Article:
Several times in the past month I have been told anecdotes about women academics who made carer decisions that annoyed other people. In some cases the annoyance was justified (e.g., women who reneged on a commitment in an unprofessional way), in other cases not (e.g. women who left one university for a better offer at another).
I suppose it is because there are still so few female science professors that each woman's controversial decision is seen as a Poor Reflection on All Women. It would of course be absurd to extrapolate one man's decision to move to another university as somehow indicating anything about the reliability or loyalty of men in general, but somehow a similar move for a woman is seen by some in a different way.
For men, the response might be "He must be really good if that other university hired him away." For women, the responses I heard recently about one woman who changed jobs were: "She really left her (first) university in the lurch", "She's so selfish, all she cares about is making more money", and "That's what happens when you hire women. They leave."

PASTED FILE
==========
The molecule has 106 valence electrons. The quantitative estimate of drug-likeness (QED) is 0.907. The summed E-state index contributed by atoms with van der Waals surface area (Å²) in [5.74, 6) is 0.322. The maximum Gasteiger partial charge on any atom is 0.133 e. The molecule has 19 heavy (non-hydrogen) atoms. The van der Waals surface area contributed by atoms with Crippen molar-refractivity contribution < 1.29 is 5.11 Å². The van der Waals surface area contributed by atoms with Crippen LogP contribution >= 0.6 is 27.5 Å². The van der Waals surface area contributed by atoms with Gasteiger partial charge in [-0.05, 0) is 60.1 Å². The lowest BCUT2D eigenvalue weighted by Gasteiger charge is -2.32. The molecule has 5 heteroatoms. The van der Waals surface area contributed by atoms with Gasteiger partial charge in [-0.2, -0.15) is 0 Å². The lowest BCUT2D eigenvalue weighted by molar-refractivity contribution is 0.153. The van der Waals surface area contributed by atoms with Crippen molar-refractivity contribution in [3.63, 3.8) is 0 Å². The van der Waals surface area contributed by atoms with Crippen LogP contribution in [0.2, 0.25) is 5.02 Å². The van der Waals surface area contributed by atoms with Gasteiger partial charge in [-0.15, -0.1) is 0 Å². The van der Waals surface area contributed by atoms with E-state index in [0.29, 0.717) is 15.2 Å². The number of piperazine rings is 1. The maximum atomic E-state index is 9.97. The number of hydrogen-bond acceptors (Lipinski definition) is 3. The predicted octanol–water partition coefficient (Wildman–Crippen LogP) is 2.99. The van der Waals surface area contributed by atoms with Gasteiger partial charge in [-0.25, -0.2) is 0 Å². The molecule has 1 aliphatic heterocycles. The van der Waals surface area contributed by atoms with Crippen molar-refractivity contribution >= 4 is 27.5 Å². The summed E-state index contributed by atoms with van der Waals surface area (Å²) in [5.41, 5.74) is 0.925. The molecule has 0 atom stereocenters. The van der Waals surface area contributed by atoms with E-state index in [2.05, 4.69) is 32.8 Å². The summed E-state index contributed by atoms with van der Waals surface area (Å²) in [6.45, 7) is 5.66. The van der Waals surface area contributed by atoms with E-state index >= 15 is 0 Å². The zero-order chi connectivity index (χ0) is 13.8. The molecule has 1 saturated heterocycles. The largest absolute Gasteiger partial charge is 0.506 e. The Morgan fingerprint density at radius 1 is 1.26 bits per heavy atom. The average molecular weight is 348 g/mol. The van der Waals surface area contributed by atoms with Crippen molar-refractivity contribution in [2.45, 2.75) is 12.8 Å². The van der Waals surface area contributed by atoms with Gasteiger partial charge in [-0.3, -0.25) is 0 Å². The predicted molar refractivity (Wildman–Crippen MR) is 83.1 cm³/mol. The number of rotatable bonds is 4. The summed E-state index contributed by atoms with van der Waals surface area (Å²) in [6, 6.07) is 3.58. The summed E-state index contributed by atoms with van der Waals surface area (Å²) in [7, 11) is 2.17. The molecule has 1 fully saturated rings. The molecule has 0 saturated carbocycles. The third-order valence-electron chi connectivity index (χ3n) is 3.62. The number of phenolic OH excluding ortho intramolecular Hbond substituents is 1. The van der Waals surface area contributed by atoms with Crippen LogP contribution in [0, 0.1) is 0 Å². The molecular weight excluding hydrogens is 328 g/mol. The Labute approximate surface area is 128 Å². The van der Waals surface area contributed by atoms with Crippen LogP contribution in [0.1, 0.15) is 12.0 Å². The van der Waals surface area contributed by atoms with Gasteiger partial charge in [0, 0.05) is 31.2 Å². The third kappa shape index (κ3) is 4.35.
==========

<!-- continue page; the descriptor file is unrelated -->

And if a woman makes an apparently 'unprofessional' decision, such as backing out of a commitment at the last minute because she doesn't want to move so far away from her boyfriend, this is seen as a setback for all women, eliciting responses such as "That's the last time that department/unit/professor will try to hire a woman."
This is another reason why we need more women in science -- so that some women can screw up and it isn't seen as a Poor Reflection on All Women. And other women can make career decisions to change universities and have those decisions seen as reflecting excellence, not selfishness.
11 years ago